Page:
Samir Mathur, thermal hydrolysis expert

Building on Experience
When TRA began its biosolids improve­ments program, thermal hydrolysis had only been implemented in one location in the U.S.—the landmark project at DC Water’s Blue Plains advanced wastewater treatment plant. To capitalize upon the success of that project and to build on the lessons learned from its imple­men­ta­tion, TRA retained CDM Smith to design a comparable system.

“TRA’s project is the next generation of thermal hydrolysis, so we’re carrying forward the innovation elements from the DC Water project, while evolving the designs further,” says Peter Loomis, PE, CDM Smith vice president and technical strategy leader for biosolids and bioenergy. “Many aspects of design and imple­men­ta­tion have been enhanced by our previous experience.”

For example, the CDM Smith team had learned from experience that when biosolids cooling is done in a single stage, heat loss during winter months can present challenges to controlling temperature. As a result, the CRWS cooling system was designed to operate in two stages, with the first stage cooling from ~90°C to 70°C, and the second stage blending digested biosolids and cooling further to 35° C. This adaptation will allow the CRWS facility to work more optimally and efficiently year-round.

State-of-the-Art Methods
The imple­men­ta­tion of thermal hydrolysis is only one innovative aspect of this project. Not only will this new system create a high-quality fertilizer product, but a large volume of digester gas will be used for process boiler fuel. The facility will also be set up for addition of future combined heat and power systems driven by biogas, if desired. TRA also has the option to build additional resource recovery systems, such as struvite harvesting, in conjunction with the thermal hydrolysis system. This project sets up CRWS to implement the full suite of net-zero tech­nolo­gies, when and if the circum­stances are beneficial for the facility.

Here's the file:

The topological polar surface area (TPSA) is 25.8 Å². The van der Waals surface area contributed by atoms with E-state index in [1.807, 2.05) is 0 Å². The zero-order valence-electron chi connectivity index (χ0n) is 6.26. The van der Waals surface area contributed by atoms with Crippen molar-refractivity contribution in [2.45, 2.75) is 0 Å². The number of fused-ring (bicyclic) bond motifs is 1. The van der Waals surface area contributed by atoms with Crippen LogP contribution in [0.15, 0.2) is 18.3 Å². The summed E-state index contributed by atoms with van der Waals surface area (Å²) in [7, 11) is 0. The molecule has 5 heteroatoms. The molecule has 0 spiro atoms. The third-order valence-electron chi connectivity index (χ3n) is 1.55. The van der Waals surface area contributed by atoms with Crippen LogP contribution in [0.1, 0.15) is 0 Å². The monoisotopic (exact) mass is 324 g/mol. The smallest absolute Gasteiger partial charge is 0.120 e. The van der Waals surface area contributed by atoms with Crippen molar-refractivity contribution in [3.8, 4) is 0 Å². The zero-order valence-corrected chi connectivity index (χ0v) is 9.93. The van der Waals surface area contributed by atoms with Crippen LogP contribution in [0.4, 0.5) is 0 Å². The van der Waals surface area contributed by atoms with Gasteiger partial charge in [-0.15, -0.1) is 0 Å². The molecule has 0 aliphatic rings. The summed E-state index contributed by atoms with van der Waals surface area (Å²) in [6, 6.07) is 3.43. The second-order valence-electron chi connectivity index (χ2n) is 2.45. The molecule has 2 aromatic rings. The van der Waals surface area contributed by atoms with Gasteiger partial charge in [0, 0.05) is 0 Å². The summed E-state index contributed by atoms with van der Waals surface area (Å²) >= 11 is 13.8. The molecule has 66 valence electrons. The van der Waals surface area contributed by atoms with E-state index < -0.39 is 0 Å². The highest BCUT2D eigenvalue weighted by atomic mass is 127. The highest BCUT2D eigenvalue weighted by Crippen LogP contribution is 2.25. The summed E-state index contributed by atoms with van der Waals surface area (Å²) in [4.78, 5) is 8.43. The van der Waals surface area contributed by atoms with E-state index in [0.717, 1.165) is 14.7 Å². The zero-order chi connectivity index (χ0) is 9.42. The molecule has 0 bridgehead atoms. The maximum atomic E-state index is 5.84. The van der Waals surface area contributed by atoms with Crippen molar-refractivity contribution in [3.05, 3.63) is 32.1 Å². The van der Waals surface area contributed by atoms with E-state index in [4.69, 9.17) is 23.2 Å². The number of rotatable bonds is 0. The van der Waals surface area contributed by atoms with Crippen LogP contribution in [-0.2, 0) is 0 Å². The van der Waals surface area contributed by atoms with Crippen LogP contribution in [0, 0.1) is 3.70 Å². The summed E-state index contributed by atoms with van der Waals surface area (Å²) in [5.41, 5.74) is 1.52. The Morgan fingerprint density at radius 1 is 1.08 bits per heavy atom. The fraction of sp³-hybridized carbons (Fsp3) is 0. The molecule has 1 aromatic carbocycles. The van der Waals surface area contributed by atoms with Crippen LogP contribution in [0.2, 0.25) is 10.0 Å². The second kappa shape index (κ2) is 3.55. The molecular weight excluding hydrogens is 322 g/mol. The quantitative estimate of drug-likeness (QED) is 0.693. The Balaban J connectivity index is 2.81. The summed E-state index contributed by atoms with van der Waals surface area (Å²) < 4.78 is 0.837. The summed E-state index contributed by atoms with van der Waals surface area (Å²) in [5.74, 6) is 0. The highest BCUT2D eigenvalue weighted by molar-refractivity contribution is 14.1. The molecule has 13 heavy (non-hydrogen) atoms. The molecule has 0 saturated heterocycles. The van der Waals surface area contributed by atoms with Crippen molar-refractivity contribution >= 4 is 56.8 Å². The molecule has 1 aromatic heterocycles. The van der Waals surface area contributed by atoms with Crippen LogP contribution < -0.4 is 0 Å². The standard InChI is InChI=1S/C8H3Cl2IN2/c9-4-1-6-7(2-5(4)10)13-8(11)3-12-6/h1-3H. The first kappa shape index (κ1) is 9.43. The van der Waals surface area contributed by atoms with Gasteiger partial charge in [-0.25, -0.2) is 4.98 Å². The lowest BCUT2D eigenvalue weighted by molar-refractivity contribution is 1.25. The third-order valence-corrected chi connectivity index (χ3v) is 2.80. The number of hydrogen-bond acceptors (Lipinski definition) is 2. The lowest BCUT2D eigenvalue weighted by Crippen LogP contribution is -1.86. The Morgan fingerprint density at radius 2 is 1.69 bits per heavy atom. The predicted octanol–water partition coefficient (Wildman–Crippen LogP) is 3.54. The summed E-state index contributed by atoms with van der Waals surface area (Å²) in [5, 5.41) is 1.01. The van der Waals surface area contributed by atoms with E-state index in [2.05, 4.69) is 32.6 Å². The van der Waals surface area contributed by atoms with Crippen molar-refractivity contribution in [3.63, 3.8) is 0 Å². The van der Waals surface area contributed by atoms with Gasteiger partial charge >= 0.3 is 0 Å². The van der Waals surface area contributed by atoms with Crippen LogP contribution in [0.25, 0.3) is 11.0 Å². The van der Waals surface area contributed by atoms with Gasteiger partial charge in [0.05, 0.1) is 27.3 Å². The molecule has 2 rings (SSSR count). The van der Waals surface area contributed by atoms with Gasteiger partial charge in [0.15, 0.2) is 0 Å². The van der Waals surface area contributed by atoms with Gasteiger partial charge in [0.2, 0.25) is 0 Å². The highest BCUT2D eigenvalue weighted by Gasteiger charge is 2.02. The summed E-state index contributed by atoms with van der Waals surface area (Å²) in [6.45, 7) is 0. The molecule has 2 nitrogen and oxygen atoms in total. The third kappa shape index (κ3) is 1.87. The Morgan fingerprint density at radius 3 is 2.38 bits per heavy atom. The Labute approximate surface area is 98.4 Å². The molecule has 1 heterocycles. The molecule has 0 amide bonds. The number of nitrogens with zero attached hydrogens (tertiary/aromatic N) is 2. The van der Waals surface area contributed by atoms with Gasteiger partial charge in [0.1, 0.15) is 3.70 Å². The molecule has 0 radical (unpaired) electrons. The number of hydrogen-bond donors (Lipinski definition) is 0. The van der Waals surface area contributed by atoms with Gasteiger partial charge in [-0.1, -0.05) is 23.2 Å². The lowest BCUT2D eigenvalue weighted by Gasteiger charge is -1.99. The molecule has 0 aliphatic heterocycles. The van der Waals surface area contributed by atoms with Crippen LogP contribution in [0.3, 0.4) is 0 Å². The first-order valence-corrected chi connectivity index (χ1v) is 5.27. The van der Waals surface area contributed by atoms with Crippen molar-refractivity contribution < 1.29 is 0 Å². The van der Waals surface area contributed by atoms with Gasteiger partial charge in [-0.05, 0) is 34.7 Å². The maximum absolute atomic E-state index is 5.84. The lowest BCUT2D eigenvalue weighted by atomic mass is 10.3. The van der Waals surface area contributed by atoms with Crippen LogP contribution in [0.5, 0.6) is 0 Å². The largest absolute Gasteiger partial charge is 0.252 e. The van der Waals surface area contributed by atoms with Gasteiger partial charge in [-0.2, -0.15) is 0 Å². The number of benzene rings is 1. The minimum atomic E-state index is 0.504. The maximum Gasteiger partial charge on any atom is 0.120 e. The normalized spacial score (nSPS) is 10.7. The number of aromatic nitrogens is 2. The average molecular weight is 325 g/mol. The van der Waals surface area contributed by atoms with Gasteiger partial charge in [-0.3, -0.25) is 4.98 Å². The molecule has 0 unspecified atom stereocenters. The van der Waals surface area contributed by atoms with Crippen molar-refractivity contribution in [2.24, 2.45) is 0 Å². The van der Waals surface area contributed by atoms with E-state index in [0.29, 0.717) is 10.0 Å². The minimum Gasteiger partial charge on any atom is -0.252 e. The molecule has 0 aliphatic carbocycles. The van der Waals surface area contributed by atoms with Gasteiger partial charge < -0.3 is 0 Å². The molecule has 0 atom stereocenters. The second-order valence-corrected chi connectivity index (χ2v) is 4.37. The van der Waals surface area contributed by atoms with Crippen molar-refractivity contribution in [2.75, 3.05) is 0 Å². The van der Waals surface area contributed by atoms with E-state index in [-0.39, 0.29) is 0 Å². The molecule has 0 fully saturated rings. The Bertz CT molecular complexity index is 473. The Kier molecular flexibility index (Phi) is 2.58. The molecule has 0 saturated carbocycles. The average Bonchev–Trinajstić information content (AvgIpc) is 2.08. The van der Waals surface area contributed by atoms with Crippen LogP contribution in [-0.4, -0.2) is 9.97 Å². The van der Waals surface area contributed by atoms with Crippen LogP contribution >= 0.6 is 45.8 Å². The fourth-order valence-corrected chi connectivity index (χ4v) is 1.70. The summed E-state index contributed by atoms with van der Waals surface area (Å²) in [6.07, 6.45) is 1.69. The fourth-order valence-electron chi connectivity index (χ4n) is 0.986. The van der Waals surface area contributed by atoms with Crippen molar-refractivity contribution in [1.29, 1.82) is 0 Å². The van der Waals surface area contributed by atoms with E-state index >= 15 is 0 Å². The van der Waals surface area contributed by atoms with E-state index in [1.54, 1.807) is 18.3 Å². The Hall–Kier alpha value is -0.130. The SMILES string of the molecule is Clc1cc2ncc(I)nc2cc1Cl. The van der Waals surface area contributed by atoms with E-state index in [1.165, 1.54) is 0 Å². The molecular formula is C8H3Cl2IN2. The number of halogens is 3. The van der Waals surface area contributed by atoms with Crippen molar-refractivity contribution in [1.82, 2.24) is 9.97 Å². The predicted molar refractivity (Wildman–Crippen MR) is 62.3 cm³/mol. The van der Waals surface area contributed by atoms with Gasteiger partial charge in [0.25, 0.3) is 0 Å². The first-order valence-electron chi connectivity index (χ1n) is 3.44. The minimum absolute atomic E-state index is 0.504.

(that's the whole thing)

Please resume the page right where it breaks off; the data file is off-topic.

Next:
Innovation extended to the design process. Virtual design and construc­tion (VDC) tools were used to develop digital assets during design, which will be carried forward into operation of the systems to help them operate at peak efficiency. And, as constructabil­ity reviews found ways to improve the design, each of these improve­ments were built into the evolving digital model. With a single VDC model to work from, all members of the project team are working from the same guidelines, no matter what changes occur during the construc­tion process.

By charting a new course toward resource recovery, TRA is setting a higher bar for water reclamation in Texas. The thermal hydrolysis upgrades to CRWS are expected to be completed and commis­sioned by 2020.

Peter Loomis Peter Loomis
This project is the next generation of thermal hydrolysis, and it's been enhanced by our previous experience.

Net-Zero Means Better Choices
This project gives TRA many beneficial reuse options: creating a fertilizer product, composting or land application.